Tag Archives: Mammography

Breast Screening – The Truth…

I am against over-medicalisation in all its forms. So, apart from being very skeptical about preventative medicine in the area of heart disease, I also worry about other forms of preventative medicine. Breast cancer screening is one area where the balance between benefit and harm may well slip towards harm. Yet, it is presented as an absolute good.

One man who is very critical of breast cancer screening  is Professor Peter Gotzsche, who is the clinical director fo the Nordic Cochrane Collaboration Centre, and has written a book called ‘Mammography Screening. Truth, lies and controversy.’ He outlines exactly what has been going on in this are, and makes it very clear that there are significant problems. Primarily with overdiagnosis (there are other problems, but no time for everything in one blog).

Overdiagnosis means finding ‘lumps’ of other suspcious things on mammography ‘lumps’ that would never have caused any problem.  How big is this problem. Well,  detailed pathological studies done in Australia found that in women who had died of other thngs (not breast cancer) had the following pathologies, any of which could lead to a ‘diagnosis’ of breast cancer if found on a biopsy :

Hyperplasia 12.6%
Carcinoma in situe 13%
Focal secretory changes 24.1%
Perilobular hemangioma 11.2%
Radial scars
(precursor of infiltrating ductal cancer)


In other words, a very high percentage of women have ‘cancerous’ lesions in their breasts. Yet, around 4% of women die of breast cancer.  In the words of the authors of this study…

‘….in any case, the high frequency of ductal hyperplasia and CIS (carcinoma in situ) 25.6% suggests that only a small proportion of these must ever progress to invasive carcinoma.’

If only a small proportion of ‘cancerous’ lesion actually progress to invasive carcinoma, then the majority of those found would never cause any harm to the woman. Thus overdiagnosis must be a very major problem indeed. Ironically, the more detailed an accurate screening beomces, the more overdiagnosis will occur.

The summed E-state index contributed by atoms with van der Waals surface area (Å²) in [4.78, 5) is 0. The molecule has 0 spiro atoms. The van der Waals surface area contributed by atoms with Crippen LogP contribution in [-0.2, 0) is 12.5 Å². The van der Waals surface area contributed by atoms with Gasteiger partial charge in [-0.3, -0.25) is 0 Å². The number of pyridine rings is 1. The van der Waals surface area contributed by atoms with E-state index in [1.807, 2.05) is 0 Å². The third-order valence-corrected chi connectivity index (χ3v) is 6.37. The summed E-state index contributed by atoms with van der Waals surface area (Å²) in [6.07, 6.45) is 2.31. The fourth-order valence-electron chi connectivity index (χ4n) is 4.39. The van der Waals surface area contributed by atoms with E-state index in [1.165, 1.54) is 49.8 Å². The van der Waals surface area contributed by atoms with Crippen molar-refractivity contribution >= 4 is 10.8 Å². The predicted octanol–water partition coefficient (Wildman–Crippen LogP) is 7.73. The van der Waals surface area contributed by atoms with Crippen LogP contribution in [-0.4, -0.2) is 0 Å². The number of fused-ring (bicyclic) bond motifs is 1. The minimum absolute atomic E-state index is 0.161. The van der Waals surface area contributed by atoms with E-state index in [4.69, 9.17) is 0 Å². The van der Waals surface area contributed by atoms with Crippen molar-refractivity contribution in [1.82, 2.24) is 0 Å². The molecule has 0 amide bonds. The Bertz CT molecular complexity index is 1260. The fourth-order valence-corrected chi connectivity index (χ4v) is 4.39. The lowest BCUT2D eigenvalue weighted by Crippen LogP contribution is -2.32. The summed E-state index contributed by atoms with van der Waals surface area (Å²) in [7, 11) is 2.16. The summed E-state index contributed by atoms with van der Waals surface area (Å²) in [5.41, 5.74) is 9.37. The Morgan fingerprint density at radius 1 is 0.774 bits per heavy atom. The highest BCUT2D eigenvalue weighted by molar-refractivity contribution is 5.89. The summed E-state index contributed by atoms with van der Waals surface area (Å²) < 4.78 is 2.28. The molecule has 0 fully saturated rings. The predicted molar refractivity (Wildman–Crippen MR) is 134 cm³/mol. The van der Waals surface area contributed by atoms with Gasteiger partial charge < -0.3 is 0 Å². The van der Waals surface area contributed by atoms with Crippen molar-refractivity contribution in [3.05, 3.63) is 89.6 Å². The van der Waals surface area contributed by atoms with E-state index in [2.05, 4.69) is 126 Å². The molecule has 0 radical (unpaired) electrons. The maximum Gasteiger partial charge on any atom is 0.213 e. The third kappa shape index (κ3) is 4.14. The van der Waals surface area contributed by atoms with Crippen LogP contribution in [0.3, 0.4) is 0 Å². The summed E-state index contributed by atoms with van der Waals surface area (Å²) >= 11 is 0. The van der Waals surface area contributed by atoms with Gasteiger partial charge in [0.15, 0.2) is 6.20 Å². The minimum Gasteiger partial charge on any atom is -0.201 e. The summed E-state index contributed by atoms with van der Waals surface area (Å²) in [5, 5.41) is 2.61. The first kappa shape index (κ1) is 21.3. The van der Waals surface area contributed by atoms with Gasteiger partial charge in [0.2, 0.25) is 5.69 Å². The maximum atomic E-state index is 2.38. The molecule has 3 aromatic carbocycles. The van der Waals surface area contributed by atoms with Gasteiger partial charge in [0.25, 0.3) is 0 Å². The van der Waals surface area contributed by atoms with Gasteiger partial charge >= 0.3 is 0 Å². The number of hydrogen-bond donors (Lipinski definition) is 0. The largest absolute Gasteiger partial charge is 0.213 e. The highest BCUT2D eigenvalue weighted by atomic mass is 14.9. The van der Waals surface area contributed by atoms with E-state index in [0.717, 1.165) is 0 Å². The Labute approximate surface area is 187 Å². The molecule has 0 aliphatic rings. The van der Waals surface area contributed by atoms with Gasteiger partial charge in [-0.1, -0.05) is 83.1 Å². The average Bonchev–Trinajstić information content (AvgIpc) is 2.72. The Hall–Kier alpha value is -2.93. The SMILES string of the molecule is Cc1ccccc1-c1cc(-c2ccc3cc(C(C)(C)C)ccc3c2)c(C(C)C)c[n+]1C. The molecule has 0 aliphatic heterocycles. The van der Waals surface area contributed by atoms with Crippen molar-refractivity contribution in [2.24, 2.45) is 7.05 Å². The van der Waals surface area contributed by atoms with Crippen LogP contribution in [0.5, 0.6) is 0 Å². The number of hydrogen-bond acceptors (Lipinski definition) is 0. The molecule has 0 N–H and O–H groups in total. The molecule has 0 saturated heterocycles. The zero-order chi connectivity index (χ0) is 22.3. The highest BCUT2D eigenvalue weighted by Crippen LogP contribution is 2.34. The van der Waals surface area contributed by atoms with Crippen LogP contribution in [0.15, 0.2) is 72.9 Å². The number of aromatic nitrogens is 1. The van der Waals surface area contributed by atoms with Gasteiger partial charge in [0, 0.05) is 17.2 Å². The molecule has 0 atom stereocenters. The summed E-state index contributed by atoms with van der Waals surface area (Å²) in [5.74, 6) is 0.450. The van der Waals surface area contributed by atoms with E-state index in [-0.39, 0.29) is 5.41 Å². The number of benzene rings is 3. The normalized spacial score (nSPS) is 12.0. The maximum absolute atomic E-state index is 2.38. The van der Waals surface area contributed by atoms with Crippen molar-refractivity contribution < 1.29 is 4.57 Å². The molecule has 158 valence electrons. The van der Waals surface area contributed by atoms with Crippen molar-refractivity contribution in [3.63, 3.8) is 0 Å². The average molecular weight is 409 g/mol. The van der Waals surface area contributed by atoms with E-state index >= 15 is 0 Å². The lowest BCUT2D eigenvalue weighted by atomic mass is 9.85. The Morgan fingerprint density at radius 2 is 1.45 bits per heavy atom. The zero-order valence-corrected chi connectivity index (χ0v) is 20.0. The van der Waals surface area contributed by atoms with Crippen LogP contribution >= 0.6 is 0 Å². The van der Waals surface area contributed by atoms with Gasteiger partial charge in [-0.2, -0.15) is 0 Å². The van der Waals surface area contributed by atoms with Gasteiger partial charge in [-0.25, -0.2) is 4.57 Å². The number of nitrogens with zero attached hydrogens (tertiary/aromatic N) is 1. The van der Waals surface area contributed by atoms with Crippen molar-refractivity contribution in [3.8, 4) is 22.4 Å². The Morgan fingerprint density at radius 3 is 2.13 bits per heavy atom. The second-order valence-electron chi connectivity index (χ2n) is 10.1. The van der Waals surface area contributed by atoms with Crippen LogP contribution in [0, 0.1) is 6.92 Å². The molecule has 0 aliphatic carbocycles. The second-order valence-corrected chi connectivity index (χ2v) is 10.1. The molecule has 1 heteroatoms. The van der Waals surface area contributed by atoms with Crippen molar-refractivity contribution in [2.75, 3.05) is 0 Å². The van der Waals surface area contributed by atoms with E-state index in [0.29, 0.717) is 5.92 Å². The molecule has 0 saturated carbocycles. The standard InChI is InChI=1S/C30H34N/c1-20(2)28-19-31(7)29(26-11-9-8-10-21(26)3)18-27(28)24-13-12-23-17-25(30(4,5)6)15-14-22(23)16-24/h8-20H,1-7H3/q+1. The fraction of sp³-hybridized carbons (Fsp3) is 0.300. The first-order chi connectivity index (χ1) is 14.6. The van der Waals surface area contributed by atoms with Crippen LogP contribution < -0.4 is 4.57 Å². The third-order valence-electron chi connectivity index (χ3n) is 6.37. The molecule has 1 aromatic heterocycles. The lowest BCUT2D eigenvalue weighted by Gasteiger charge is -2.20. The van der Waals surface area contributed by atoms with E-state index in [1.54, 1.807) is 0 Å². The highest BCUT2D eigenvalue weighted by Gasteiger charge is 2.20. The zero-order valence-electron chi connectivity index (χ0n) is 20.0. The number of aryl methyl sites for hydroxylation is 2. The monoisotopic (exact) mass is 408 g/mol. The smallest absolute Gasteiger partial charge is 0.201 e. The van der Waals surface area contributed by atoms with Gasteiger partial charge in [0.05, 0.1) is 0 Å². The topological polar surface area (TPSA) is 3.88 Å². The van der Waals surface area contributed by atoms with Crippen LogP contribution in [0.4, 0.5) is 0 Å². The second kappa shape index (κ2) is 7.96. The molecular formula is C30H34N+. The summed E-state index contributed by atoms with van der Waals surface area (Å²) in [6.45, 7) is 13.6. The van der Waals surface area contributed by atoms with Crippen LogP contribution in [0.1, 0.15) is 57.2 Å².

Anyway, I was unsurprised to see the recent headline:

‘Breast cancer screening does ‘more good than harm’ http://www.bbc.co.uk/news/health-19571173

‘Breast cancer screening saves the lives of two women for every one patient who receives unnecessary treatment, according to a major European review. There has been a fierce debate about the use of screening, and policy is being reviewed in England.

The latest study, published in the Journal of Medical Screening, said at least seven lives were saved for every 1,000 women screened. Health charities say the findings will provide further clarity for women. Tens of thousands of women die from breast cancer across Europe each year. The effectiveness of screening programmes across the continent was evaluated in a series of studies.

It concluded that for every 1,000 women screened, between seven and nine lives were saved and four cases were over-diagnosed.. Mammograms spot dangerous tumours, increasing the chances of survival, but also detect lumps that are essentially harmless, exposing some women to undue anxiety and surgery.

Screening doesn’t just save lives today or tomorrow, it saves lives 10-20 years down the line” Prof Stephen Duffy Queen Mary, University of London.’

I know that there is no possible way that anyone can know that for every seven and nine lives ‘saved’ four cases were overdiagnosed. This is scientific nonsense. The reality is that more cases must have been overdiagnosed than future invasive cancers diagnosed.

I have asked someone to forward me the full studies on which this BBC story was based.  I have only one part of it so far, and it is a part that worries me greatly, for it makes the following statement.

‘What these papers tell us is that the time has come to move away from relying solely on the older randomized trials of mammographic screening for the evidence-base, and to use data regularly collected and monitored from service screening programmes, with proper statistical analyses in addition to the results from the randomized trials. The authors of these articles set a precedent for how this could be done effectively.’ http://xa.yimg.com/kq/groups/14947167/193204470/name/benefits%20and%20%20harms%20of%20mammograms%202012.pdf

The time has come to move away from relying on randomized trials!

Once you move away from randomized trials you are no longer doing science. You are doing dogma. At which point the truth can never, ever, be obtained. When someone tells me we should use data regularly collected and monitored from service screening programmes with ‘proper’ statistical analysis – I know that THE TRUTH is being buried.

So long science.